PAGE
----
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Japan's well-built society

What was most impressive on coming home to Sendai, Japan, after the quake and tsunami was how few homes had been destroyed, and how rapidly life here is returning to normal.

April 12, 2011|By Braven Smillie

I recently returned to my home here in suburban Sendai, Japan, having fled with my family soon after the earthquake and tsunami. Everything changed for this region on that afternoon of March 11. People lost their lives and their homes, and that should not be minimized. But what impressed me most on coming back alone to pick up the pieces was how few homes were destroyed, and how rapidly life here is returning to normal.

Three weeks ago, kilometer-long lines of desperate motorists had blocked roads near gas stations, nearly preventing us from driving out. Now the lines are just a dozen cars deep, and moving. Also gone are the lines of people that once snaked for hundreds of yards from the entrances of blacked-out grocery stores. Gone are the harried store clerks fumbling with megaphones as they explained rationing rules. Simple inconvenience has replaced a sense of impending panic.

I pulled into our driveway, scanning the walls for cracks, then visited neighbors to give them customary gifts and to chat. The ongoing return to orderly life outside our home contrasted with the remnants of chaos we'd left inside. Wall hangings were strewn everywhere, and a chair from one room had inexplicably migrated to another. They were reminders of just how severely this place had been shaken, and what a wonder it was that so many homes here were left standing.

Having lived in Japan since 1989, I've spent decades nonchalantly riding out minor quakes. Now I jump at each of the frequent aftershocks that bring back the experiences of March 11. On that quiet Friday afternoon, a routine window-rattling rumble grew into a rolling, jerking ride as the walls seemed to dart out and snatch at us. Try to recall your worst falling dream and you'll have a sense of what it is like to lose all sense of confidence in your walls, floor and ceiling, and then even the ability to stand.

When the shaking finally stopped that day, I jogged out into a light snow to collect my daughters Tina and Elena from their nearby elementary school. As I arrived on the playground, I was frustrated at how difficult it was to find my children, or to distinguish any of the faces of the children I knew. There was something common in their appearance. Every kid had the same mask-like facial expression — a thousand-yard stare that is astonishing to see on a child.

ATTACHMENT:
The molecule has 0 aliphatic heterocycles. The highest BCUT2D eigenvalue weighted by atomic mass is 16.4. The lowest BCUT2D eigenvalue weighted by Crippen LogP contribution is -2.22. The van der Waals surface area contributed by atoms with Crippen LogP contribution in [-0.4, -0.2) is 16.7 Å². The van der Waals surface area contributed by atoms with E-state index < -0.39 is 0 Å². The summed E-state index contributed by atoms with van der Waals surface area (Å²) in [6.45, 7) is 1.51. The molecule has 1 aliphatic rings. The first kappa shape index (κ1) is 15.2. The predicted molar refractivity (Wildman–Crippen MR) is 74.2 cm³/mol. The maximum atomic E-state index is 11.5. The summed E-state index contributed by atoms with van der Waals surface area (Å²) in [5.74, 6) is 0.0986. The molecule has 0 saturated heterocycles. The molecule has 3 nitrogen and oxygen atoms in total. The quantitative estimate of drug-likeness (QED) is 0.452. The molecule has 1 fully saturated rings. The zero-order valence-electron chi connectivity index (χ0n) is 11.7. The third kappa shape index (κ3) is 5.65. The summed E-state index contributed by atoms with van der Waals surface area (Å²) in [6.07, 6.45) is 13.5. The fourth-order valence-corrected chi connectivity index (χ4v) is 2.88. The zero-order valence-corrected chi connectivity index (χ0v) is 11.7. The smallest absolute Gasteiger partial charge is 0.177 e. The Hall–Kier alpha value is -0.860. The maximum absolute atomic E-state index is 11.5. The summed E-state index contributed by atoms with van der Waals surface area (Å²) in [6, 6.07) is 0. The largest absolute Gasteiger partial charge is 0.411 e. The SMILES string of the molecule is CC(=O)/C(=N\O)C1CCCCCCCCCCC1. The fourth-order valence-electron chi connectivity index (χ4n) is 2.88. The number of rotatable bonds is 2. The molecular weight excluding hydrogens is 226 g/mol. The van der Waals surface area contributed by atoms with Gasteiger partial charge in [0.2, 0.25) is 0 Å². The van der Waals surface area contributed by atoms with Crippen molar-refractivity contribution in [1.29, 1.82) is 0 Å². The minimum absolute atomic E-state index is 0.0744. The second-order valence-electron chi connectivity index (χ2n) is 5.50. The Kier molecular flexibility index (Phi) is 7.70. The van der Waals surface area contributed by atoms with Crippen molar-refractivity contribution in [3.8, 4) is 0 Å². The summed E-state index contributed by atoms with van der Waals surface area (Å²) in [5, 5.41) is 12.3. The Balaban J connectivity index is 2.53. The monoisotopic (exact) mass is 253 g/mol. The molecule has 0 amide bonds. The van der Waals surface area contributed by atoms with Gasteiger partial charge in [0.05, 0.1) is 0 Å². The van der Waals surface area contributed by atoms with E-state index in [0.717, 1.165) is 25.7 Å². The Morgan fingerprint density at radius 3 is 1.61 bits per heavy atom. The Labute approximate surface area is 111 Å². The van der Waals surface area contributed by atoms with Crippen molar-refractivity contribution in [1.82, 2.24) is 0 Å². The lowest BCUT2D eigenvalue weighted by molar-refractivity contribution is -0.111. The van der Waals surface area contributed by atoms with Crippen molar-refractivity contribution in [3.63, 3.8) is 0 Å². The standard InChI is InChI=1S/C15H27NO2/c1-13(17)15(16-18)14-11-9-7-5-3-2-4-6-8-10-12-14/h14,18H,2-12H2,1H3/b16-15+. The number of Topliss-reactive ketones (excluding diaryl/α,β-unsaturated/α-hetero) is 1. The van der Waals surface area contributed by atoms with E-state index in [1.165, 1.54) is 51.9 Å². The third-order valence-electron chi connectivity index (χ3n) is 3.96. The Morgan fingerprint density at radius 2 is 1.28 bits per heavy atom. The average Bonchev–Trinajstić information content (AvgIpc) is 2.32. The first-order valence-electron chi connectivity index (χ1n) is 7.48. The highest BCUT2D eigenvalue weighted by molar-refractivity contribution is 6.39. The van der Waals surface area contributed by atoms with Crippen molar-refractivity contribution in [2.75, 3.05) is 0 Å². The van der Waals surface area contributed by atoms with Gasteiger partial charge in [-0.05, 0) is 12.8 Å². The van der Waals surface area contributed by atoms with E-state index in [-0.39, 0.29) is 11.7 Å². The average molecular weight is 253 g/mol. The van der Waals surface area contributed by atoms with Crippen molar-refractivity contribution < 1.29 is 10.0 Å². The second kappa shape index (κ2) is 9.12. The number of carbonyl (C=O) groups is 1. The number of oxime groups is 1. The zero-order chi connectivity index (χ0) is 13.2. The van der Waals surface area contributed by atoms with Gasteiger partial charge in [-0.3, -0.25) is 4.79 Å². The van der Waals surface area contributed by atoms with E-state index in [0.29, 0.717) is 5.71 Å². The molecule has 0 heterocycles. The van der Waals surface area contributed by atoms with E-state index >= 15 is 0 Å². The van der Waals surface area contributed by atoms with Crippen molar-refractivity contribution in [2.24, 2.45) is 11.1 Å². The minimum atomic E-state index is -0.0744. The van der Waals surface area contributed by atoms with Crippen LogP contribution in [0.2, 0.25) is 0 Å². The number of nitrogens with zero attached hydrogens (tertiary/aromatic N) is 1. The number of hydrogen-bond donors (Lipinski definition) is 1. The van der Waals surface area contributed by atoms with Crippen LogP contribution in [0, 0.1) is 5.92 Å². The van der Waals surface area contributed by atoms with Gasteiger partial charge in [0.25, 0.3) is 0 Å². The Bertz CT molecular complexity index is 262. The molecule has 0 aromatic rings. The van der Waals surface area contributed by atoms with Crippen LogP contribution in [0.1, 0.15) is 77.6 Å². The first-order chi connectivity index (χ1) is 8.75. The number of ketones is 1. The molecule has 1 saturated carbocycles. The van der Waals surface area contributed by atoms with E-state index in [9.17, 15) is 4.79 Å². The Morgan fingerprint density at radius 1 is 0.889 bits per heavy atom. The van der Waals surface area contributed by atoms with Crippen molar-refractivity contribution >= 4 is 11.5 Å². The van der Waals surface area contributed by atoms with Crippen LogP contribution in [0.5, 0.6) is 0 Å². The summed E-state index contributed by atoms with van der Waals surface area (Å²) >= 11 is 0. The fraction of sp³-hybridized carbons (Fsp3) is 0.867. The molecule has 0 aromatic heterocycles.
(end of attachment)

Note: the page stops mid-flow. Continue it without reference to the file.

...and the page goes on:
My 10-year-old, Christina, later gave a glimpse into the experiences that produced those shocked expressions: "It shook from the floor, and almost everybody was crying.... And our teacher said, 'Duck down under your desk and save your head!' It was like we were on a big boat and we were holding on to the feet of our desks and it was going back and forth and back and forth, like rowing a boat." The shock and terror were real. But not one child or teacher at the school was seriously hurt.

As the assembled children waited for their parents, we looked across the playground, watching long, low, quick swells pass across the surface. Sometimes the ground seemed to rotate around us in impossible ways. We heard a series of distant explosions, and a few much closer. How, I thought, had the school building remained intact? Shouldn't there be rubble?

The March 11 quake produced some of the most intense ground shaking and tsunami surges ever to hit a populated area. I have seen the areas where entire towns — and the families who lived in them — were literally washed away. It is hard even to grasp destruction on that level. It is harder still to grasp how much more of the earthquake zone remains totally intact. And I don't just mean physical structures; our societal structures have held fast as well.

On my return, I am not having to sift through rubble; I'm only having to get the gas reconnected. This life-and-death difference was made by things that we usually regard as mundane: building codes, evacuation drills, honest contractors.

On the day of the quake, after our initial relief at having survived, we had to improvise sources of heat, light, sustenance. Almost as bad as the lack of electricity, gas and water was the lack of knowing. This gnawing uncertainty grew over the next few days, especially after cellphone service was restored and we began to learn of the overheating nuclear reactors in Fukushima, about 50 miles south. News reports showed a bull's-eye of concentric circles on a map of our region, with red in the middle, where the reactors were burning, and shading to orange and yellow farther out. We were outside the yellow part, but not far enough. In the end, it was that expanding bull's-eye map that clinched our decision to leave.

Hours of searching yielded four seats on a flight out of the local airport in Akita, but to get there meant a drive of more than six hours on mountain roads. We had about 23 liters left in the tank. But was it enough? In deep snow on uncertain roads, there would be no margin for error.

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